Its original trappings spawned more from the fifties and sixties sci-fi universe - the kind pioneered by the impressive likes of Frank Herbert, Arthur C. Clarke, Isaac Asimov and other literary giants, whilst also taking side root homages from the pulp science fiction of Buck Rogers and Flash Gordon (if planned to be realised to higher sophistication), together with a more influential cinematic style pioneered by Japanese cinema legend Akira Kurosawa, this version of Star Wars is in many ways an intriguing, if also pleasantly distorted, reflection not only to the eventual 1977 launcher but also to Lucas's years later re-developed variation of action and political intrigue that would become The Phantom Menace, the latter possessing so many ideas taken from it and reshaped - ambitions for a universe previously excised and now restored thanks to pioneering CGI. The known, and some not so well known, building blocks of characters, planets, locations and creatures soon so vital and indelible to the saga's success are all there in The Star Wars genesis blueprint, but their shaping and realisation is a lot different in comparison to how we've been previously accustomed. And that's also the key to this adaptation's success.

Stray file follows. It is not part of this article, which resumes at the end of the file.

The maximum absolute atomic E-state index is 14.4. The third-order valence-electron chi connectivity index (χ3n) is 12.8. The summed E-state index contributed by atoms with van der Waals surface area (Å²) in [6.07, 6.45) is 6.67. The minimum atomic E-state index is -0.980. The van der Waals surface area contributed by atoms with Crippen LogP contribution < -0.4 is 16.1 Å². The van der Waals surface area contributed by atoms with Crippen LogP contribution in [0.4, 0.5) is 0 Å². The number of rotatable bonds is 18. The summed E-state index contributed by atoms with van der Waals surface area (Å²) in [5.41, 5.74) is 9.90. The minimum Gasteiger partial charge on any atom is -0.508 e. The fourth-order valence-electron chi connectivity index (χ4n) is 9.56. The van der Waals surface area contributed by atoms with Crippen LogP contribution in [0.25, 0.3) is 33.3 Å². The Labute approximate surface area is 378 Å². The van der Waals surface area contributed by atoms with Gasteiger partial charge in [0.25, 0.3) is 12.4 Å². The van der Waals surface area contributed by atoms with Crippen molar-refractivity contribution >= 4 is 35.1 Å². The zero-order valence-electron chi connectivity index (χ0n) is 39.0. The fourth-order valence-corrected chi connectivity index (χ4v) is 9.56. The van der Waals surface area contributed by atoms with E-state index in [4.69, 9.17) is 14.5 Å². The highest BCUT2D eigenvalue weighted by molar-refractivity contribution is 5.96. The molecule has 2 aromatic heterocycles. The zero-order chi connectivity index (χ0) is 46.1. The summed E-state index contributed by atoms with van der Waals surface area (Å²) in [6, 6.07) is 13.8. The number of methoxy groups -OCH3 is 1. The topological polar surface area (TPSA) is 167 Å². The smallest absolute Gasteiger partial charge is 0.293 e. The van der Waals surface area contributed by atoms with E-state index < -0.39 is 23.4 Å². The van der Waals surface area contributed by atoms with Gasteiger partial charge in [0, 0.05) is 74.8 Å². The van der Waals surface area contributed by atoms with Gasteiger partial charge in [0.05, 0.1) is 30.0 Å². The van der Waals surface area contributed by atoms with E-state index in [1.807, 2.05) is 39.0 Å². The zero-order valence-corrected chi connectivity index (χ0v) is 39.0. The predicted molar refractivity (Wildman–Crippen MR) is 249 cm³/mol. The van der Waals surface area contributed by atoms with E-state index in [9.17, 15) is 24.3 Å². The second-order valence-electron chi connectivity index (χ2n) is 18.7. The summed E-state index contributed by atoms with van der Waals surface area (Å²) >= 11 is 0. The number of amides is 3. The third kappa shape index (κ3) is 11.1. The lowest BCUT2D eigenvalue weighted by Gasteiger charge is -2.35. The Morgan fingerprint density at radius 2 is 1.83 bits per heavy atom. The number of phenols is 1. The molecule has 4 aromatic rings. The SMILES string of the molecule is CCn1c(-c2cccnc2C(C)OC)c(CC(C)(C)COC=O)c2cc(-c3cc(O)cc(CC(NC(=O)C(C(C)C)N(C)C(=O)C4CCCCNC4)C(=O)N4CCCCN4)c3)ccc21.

|A dark encounter on Utapau's fourth moon.|
|The genesis of Vader: Kane Starkiller reveals his hidden pain.|